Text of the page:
Another thing that I enjoyed about this book was that it delved into topics and issues that can be very complex and sometimes even uncomfortable. Through the character of Sarah, the reader gets an idea of what it's like to grow older and lose your loved ones. Not only do we get insight into Sarah's loss and her grief (which, by the way, is so real), but we also get to see how Sarah feels about the changes that are happening to both her mind and body. The author also did an excellent job of showing that older people are still very human -- they have the same needs and desires as they did when they were young. I think all too often society doesn't think of older men and women as being as vital as they are.
This book also addressed a lot of family dynamics -- both the good and the bad. Through the various characters, the reader experiences love and loss; but they also get insight into some more complex issues such as the ups and downs of marriage, father/son relationships, mother/daughter relationships, the effects of depression on loved ones, and even spousal abuse. To me, the relationships in this story are a microcosm of all the complex relationships in today's society. This book also explores some basic ideas about human nature. A few of the characters experienced war and other violent actions, and this book really asks: are humans inherently destined to fight with other and commit acts of violence against each other?
There are a few really powerful themes in this book that I can't stop thinking about. The first one is about the seasons of our life and how we change with each one. The author did a wonderful job of juxtaposing the various seasons in Vermont with the various seasons in the characters' lives. I really appreciated seeing how all of the characters changed throughout the novel; and I liked that almost all the characters showed some sort of growth and maturity. In addition, there was the theme that "things aren't always what they seem"; and that one also had a major impact on me. The idea was most obvious through the photographs that Sarah began taking of strange things that appear in nature -- it was sometimes very difficult to tell what objects were in the picture. However, this theme also crossed over into the lives of the characters. I think it's pretty safe to say that even those people we feel the closest to can still surprise us. And I also think it's an important lesson to see things through others' eyes and not just our own. As a little subset from this theme, I also got the message that life isn't always clear cut -- things that happen aren't black and white. Rather, life is filled with lots of shades of grey (and different people can see those greys differently.)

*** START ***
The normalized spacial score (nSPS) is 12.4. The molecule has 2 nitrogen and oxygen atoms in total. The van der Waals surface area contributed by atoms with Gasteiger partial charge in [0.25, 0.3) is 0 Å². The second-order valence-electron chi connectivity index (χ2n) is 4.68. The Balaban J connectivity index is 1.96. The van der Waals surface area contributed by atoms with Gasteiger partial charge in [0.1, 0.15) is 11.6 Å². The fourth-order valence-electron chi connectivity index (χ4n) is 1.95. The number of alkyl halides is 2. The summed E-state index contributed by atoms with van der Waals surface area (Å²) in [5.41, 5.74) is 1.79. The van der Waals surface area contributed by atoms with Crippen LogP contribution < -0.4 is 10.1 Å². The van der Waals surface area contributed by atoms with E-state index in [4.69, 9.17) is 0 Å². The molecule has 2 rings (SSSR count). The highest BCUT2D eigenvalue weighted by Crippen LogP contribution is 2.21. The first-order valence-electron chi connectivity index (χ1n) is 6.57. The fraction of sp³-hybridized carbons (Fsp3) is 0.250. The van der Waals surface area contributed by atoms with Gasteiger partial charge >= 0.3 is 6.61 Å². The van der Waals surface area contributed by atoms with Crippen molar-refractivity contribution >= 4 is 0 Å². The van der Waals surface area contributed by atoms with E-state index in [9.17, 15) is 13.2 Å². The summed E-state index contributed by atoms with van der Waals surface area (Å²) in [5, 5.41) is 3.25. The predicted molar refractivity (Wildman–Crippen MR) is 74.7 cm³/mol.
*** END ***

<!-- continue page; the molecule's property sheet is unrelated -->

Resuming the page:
As you can see, I definitely appreciated EVERY LAST CUCKOO, and I can't wait to discuss it later today with my friends. I think this novel is an excellent book club pick because I found it to be very insightful and I'm pretty sure that we'll have a lot to talk about. This book really caused me to think about life in general and especially evaluate my own; and I'll be anxious to see if anyone else had the same reactions that I did. There is a reading guide available on the author's website which has some terrific questions so our discussion should be a lot of fun!
Thanks to the publisher for sending me a copy of this book.